First-person narratives often use the grammatical device of the first-person pronoun to solicit the reader’s close identification with the narrator, without letting go of the privileges pertaining to a distanced, omniscient point-of-view. Such stories usually fail to elicit the immersion they are aiming at for me—which is not to say that I don’t enjoy them, as I enjoy many third-person or multi-perspective stories. However, there is something very particular about the effect of a truly subject-centred narrative—one whose world is built from a situated and limited position. This is an approach which was extremely important to the development of modernism in fiction, although in a sense it is simply the continuation of the realist project to zoom in as closely as possible on the inner life of the character.
One of the writers whose work I love the most, the American science-fiction savant Gene Wolfe, was known for his flawed and unreliable first-person narrators, as well as for the games he liked to play with memory and causality, and the densely referential weave of his intricate, erudite texts. I found myself immediately reminded of Wolfe as I began to read Susanna Clarke’s Piranesi. By the end of the first paragraph, Wolfe, Mervyn Peake, and Jorge Luis Borges, all among my most beloved guides and teachers, had leapt off the page for me, although this book is no homage, and is very distinctly Clarke’s, in its technique and its material—and its most overt references are to C.S. Lewis’s Narnia series. However, I knew from the opening that I was in exactly the territory I most like to tread as a reader, metaphorically and literally: a complex, labyrinthine palace of historical accretions and contingent perceptions.
I’m not sure what to say about this book. It seems superfluous to write down what’s in it, to summarise or paraphrase Clarke’s story. Like all the best writing, it’s very hard to paraphrase, and to precis its plot would be to miss out most of what’s good about it while spoiling it for anyone who has yet to read it. The primary dimension of my response to it has been aesthetic. It is a complex, clever, erudite piece of writing, realised in beautifully crafted prose, but its cleverness and technique are not at all what absorbed me while I was in it. Instead, some unfathomable combination of its narrator’s outlook on the world, the cryptic events which he experiences, and the way in which the book’s mysteries are gradually unfurled added up to something akin to the still presence of a poem, or a wild flower encountered in a roadside verge. It has a kind of crystalline completeness, which put me in mind of Charles Howard Hinton’s conception of time as a geometric parameter rather than a thing which passes.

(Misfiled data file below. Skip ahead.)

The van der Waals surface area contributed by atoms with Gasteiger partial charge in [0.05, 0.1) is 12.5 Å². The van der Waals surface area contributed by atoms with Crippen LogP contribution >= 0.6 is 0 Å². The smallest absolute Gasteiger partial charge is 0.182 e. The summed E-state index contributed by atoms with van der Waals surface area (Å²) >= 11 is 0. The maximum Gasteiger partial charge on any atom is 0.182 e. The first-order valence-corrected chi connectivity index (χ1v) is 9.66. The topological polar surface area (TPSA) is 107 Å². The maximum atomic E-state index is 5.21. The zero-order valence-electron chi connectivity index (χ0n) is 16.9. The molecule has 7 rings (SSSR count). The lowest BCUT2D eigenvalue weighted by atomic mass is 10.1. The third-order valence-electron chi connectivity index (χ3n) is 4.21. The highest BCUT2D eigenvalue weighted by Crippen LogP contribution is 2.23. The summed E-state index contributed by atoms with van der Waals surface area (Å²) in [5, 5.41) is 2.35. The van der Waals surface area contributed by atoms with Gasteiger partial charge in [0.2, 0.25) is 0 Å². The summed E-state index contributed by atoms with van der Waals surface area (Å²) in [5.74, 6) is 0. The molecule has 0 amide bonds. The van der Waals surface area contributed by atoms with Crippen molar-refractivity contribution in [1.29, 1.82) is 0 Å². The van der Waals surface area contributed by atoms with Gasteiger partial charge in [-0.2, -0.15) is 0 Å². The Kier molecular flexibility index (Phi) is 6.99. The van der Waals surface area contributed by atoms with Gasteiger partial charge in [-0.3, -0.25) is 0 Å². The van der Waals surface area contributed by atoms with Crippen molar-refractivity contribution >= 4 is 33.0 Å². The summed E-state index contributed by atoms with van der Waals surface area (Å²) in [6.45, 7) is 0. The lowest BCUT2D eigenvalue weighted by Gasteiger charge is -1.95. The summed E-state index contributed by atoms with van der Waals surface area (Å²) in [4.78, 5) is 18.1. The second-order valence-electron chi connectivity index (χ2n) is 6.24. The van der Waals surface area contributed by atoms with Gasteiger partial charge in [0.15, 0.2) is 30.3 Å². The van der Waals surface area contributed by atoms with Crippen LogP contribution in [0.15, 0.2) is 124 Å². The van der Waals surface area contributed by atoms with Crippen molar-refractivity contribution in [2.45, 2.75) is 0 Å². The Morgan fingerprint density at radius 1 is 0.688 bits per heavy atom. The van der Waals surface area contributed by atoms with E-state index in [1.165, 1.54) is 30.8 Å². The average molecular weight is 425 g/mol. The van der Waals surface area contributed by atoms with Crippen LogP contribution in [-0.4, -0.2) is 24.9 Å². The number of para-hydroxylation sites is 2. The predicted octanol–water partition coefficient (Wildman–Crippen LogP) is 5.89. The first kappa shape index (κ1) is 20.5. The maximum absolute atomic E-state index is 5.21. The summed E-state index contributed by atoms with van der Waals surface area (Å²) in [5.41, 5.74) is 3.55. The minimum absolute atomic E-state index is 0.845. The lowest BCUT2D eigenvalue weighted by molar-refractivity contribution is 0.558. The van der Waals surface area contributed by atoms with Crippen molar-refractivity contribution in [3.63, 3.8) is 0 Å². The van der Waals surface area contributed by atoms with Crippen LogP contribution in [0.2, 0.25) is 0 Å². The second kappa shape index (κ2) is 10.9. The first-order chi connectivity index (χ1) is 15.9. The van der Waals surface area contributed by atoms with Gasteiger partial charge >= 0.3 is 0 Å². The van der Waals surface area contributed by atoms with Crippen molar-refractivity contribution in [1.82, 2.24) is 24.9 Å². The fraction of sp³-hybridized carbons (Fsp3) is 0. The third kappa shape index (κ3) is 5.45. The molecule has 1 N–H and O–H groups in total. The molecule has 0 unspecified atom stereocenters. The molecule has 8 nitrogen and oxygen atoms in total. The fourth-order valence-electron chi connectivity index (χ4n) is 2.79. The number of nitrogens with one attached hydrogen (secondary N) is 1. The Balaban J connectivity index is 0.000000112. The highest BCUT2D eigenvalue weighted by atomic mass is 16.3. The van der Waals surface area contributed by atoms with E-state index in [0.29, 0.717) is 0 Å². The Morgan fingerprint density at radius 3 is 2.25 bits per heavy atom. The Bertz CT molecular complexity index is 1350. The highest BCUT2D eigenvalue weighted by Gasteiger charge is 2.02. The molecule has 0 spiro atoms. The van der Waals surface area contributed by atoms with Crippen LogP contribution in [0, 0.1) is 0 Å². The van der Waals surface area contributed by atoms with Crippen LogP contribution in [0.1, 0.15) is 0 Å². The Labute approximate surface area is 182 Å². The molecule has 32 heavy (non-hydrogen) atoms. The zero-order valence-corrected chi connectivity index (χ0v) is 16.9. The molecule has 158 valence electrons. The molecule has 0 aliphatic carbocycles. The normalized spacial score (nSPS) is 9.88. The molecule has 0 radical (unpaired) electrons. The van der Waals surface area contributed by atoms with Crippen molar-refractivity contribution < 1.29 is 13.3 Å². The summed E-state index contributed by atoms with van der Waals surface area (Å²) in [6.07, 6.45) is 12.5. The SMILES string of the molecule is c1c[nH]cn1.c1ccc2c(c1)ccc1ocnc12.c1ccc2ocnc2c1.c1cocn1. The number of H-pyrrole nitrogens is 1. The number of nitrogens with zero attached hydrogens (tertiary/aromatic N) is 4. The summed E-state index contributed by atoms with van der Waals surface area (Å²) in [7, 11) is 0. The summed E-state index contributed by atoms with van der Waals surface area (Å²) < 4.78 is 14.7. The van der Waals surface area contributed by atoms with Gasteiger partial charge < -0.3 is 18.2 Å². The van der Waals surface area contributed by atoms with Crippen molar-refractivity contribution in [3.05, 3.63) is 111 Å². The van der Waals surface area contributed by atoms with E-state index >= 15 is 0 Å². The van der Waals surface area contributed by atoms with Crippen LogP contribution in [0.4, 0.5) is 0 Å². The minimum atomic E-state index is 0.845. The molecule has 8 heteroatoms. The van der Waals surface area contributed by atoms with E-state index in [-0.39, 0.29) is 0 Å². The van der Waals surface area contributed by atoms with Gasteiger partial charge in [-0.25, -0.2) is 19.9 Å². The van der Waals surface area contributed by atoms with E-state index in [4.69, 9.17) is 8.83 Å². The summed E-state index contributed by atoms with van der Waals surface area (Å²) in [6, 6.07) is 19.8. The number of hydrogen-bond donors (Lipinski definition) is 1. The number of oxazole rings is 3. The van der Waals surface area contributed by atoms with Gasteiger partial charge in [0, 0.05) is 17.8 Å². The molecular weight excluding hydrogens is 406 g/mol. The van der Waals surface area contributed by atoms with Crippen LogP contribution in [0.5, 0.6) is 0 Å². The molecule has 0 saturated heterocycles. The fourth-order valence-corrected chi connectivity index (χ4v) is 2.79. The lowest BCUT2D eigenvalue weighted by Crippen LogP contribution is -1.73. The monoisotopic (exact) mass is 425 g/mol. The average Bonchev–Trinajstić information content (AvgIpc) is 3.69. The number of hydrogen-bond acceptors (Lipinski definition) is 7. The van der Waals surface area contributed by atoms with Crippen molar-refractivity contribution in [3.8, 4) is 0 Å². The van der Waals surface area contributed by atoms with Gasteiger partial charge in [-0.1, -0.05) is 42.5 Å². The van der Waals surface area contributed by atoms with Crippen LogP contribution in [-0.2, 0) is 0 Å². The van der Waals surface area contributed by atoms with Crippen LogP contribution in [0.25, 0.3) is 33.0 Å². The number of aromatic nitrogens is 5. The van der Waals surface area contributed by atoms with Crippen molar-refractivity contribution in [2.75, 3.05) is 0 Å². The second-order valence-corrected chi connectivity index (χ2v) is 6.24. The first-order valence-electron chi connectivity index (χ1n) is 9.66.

Sixteen years elapsed between the publication of Jonathan Strange And Mr. Norrell, which made Clarke famous, and this, her second novel. Her substantial debut’s denouement is clearly open to the writing of sequels, which her many fans would have been keen to read. However, it transpires that Clarke has chronic health issues which limit her output. On the evidence of her writing so far, genre is not something that she feels constrained by, but it’s still fair enough to describe both her novels as fantasy, and fantasy readers are known for their appetite for substantial books written in series, so waiting sixteen years for a further slim volume on unrelated characters may have felt disappointing for many admirers of her first novel (she has also written a collection of short stories in the same setting as Jonathan Strange and Mr. Norrell). Works of art are not zero-sum materials, measurable by the pound or the yard, however. Piranesi is a short novel which is freighted with a greater weight of truth and beauty than the many yards of bookshelf required to store the vast output of a conventionally-minded fantasy writer like Robert Jordan, for example.
Like Clarke’s debut, Piranesi is concerned with the recurrent fantasy theme of ‘thinning’, the idea of characters living in a world which is not as magical as it once was—magic passing out of presence and into memory, personal or historical. Magic, of course, can have no presence in a narrative other than a metaphorical one—even if completely unintended, allegory will attach itself to the figure of magic. When this process is clumsily handled, as it is in the majority of commercial fantasy writing, in which magic is treated as a species of technology, those meanings come crashing destructively into the text and destabilise it radically. Where it is handled with awareness and expert control, as here, it signifies in ways that are… well, magical.
Memory and history are foregrounded in this story, primarily by means of their absence and occultation. The narrator appears at the start, and in some fundamental sense remains at the end, a person without a history. Similarly, the story’s primary locus of the fantastic, a domain accessed via a portal from the prosaic world of the everyday, appears to spring into existence unmoored to any knowable sequence of historical causality. Clarke explores tensions between these states and more situated ones, between the magical and the prosaic, between the mnemonic and the immanent, by means of a number of personal histories that are unravelled completely by the end of the novel. There is a clever trick to that—I’m fond of an observation made by Jacques Derrida, that ‘[m]onsters cannot be announced. One cannot say: ‘Here are our monsters’, without immediately turning the monsters into pets’. The lack of this understanding has turned many works of horror fiction into comedies, but Clarke turns it back upon itself. She announces her monsters; she classifies and explains the materials from which her various narrative mysteries are made. And somehow, at the end of it all, thickening the world with its magic, a great mystery abides.